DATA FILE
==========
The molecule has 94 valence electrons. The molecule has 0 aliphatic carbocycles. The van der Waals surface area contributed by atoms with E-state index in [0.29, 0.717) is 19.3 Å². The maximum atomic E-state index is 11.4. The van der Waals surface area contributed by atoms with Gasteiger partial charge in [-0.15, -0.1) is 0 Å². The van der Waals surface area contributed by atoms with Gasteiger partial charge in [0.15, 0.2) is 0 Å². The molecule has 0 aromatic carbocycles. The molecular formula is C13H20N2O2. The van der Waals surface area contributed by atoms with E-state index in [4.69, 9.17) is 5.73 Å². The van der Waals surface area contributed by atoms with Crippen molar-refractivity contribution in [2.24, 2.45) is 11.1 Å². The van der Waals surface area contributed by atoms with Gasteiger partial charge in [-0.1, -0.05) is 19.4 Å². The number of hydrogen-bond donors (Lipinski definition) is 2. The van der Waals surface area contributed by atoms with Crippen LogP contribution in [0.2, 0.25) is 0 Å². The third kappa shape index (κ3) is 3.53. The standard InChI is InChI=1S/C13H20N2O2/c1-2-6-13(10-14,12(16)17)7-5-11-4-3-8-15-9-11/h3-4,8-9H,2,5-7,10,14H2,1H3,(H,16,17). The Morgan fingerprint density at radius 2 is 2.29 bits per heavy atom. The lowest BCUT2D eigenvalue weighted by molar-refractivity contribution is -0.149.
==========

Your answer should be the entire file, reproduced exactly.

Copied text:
The molecule has 94 valence electrons. The molecule has 0 aliphatic carbocycles. The van der Waals surface area contributed by atoms with E-state index in [0.29, 0.717) is 19.3 Å². The maximum atomic E-state index is 11.4. The van der Waals surface area contributed by atoms with Gasteiger partial charge in [-0.15, -0.1) is 0 Å². The van der Waals surface area contributed by atoms with Gasteiger partial charge in [0.15, 0.2) is 0 Å². The molecule has 0 aromatic carbocycles. The molecular formula is C13H20N2O2. The van der Waals surface area contributed by atoms with E-state index in [4.69, 9.17) is 5.73 Å². The van der Waals surface area contributed by atoms with Crippen molar-refractivity contribution in [2.24, 2.45) is 11.1 Å². The van der Waals surface area contributed by atoms with Gasteiger partial charge in [-0.1, -0.05) is 19.4 Å². The number of hydrogen-bond donors (Lipinski definition) is 2. The van der Waals surface area contributed by atoms with Crippen LogP contribution in [0.2, 0.25) is 0 Å². The third kappa shape index (κ3) is 3.53. The standard InChI is InChI=1S/C13H20N2O2/c1-2-6-13(10-14,12(16)17)7-5-11-4-3-8-15-9-11/h3-4,8-9H,2,5-7,10,14H2,1H3,(H,16,17). The Morgan fingerprint density at radius 2 is 2.29 bits per heavy atom. The lowest BCUT2D eigenvalue weighted by molar-refractivity contribution is -0.149.